We did a really interesting survey of about 7,000 adult full-time workers where they said they’re spending enormous amounts of time on the job in this thing called non-sales selling. Now what is that? That means that they are an individual who’s trying to get their boss to free up resources for a project. They’re selling. You’re a boss trying to get employees to do something different or do something in a different way. You’re selling. You come to a meeting and pitch an idea. You’re selling. And it’s a big part of how we spend our time. What’s also interesting is we ask people to talk about how important that aspect of their work was to their overall effectiveness. And what was very interesting about that is that people rated the importance of it – of that task, of non-sales selling very, very high. Indeed in excess of the amount of time they were doing it. So what we got from people was saying yeah, this is a big part about what I do but in order to be effective on the job I actually have to do it a little bit more.
Only one out of nine members of the U.S. workforce are in sales. This is a fairly constant percentage around the world. But if you look at the other eight of nine people you find that most of them perform sales-like roles in some capacity while on the job, whether it's persuading a boss to adopt a certain position or convincing a co-worker to join on to your project. We as members of society spend a larger chunk of our time selling than we realize.
Young people could even end up less anxiety-ridden, thanks to newfound confidence
- The coronavirus pandemic may have a silver lining: It shows how insanely resourceful kids really are.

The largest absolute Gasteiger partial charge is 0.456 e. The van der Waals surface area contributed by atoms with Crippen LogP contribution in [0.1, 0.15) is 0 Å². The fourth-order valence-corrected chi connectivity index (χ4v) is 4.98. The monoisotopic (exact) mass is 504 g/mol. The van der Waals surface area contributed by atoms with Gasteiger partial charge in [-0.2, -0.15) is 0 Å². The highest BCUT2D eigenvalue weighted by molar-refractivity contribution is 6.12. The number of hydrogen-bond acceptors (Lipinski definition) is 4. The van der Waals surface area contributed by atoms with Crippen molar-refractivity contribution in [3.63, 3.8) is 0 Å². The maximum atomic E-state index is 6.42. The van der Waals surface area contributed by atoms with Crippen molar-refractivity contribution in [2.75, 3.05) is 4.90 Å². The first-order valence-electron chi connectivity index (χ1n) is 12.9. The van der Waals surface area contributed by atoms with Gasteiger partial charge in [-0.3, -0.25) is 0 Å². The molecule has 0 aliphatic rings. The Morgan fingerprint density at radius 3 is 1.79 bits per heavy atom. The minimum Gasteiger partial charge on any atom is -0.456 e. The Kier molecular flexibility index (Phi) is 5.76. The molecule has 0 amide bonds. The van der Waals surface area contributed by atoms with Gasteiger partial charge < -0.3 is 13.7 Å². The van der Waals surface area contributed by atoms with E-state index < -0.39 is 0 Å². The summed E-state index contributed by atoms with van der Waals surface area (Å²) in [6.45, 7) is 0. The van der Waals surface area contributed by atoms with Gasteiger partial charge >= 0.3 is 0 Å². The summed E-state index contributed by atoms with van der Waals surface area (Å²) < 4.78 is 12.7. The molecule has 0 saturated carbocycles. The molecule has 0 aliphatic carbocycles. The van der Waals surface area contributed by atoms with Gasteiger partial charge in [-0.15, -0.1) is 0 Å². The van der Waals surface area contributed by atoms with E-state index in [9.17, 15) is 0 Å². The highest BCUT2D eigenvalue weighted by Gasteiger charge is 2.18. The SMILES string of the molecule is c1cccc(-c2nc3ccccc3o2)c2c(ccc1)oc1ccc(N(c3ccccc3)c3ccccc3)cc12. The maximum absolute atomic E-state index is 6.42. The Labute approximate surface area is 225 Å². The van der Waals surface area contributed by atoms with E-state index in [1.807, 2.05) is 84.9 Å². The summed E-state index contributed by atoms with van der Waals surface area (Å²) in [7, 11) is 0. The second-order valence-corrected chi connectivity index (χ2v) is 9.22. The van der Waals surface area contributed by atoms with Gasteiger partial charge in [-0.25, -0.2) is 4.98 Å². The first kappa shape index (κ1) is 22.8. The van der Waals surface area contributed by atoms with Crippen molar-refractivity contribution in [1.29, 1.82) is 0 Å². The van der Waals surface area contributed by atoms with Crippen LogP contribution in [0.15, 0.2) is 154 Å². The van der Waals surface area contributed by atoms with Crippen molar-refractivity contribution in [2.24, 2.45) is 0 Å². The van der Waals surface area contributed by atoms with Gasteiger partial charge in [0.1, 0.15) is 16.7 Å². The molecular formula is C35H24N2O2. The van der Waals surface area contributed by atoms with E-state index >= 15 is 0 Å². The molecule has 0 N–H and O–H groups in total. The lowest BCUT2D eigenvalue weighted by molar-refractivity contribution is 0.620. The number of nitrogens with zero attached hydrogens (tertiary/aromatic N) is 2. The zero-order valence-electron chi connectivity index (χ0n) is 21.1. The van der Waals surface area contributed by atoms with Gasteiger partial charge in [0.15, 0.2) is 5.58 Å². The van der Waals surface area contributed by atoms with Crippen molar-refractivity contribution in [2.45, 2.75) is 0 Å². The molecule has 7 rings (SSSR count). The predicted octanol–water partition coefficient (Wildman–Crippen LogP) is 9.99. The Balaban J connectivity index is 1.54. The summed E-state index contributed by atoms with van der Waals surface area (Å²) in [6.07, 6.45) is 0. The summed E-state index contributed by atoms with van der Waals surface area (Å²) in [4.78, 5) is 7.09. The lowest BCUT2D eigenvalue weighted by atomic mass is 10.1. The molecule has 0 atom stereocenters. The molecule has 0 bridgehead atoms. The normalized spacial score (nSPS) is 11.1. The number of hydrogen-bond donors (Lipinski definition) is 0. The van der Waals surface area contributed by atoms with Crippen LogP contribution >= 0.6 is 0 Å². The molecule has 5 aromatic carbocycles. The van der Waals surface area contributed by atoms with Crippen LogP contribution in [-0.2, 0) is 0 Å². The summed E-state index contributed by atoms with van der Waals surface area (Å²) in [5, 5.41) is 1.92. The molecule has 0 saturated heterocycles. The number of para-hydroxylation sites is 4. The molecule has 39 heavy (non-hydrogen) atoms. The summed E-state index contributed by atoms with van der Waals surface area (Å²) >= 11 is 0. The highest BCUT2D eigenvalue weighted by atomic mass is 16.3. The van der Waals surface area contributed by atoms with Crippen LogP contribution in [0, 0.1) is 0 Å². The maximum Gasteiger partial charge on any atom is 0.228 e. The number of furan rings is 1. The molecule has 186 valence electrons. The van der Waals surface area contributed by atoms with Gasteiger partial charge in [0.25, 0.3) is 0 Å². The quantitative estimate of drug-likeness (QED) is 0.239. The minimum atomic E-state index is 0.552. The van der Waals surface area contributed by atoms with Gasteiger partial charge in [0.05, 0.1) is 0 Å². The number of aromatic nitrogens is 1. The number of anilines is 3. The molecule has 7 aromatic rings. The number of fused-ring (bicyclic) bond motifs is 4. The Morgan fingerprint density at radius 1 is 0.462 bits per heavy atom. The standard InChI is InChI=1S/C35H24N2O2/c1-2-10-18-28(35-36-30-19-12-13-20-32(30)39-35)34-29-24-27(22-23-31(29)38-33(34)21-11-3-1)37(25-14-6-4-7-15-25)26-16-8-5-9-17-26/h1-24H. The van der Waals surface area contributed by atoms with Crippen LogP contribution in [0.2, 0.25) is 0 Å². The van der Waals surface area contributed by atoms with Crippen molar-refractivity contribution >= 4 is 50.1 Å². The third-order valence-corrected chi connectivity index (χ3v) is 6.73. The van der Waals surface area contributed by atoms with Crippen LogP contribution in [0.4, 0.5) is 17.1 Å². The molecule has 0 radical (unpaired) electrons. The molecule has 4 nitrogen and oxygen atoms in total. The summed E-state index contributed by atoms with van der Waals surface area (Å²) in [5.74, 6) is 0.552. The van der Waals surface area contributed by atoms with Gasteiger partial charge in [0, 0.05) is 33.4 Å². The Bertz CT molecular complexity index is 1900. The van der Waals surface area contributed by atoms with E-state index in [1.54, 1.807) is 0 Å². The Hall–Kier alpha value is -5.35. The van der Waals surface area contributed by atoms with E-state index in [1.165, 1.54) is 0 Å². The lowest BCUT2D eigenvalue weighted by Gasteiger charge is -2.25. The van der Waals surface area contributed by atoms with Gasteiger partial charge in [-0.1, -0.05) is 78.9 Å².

- Let Grow, a non-profit promoting independence as a critical part of childhood, ran an "Independence Challenge" essay contest for kids. Here are a few of the amazing essays that came in.
- Download Let Grow's free Independence Kit with ideas for kids.
We must rethink the "chemical imbalance" theory of mental health.
- A new review found that withdrawal symptoms from antidepressants and antipsychotics can last for over a year.
- Side effects from SSRIs, SNRIs, and antipsychotics last longer than benzodiazepines like Valium or Prozac.
- The global antidepressant market is expected to reach $28.6 billion this year.
Or is doubt a self-fulfilling prophecy?
Philosophers like to present their works as if everything before it was wrong. Sometimes, they even say they have ended the need for more philosophy. So, what happens when somebody realizes they were mistaken?
Sometimes philosophers are wrong and admitting that you could be wrong is a big part of being a real philosopher. While most philosophers make minor adjustments to their arguments to correct for mistakes, others make large shifts in their thinking. Here, we have four philosophers who went back on what they said earlier in often radical ways.
The future of learning will be different, and now is the time to lay the groundwork.
- The coronavirus pandemic has left many at an interesting crossroads in terms of mapping out the future of their respective fields and industries. For schools, that may mean a total shift not only in how educators teach, but what they teach.
- One important strategy moving forward, thought leader Caroline Hill says, is to push back against the idea that getting ahead is more important than getting along. "The opportunity that education has in this moment to really push students and think about what is the right way to live, how do we do it and how do we do it in a way that doesn't hurt or rob the dignity of other people?"
- Hill also argues that now is the time for bigger swings and for removing the barriers that limit education. The online space is boundary free and provides educators with new opportunities to connect with students around the world.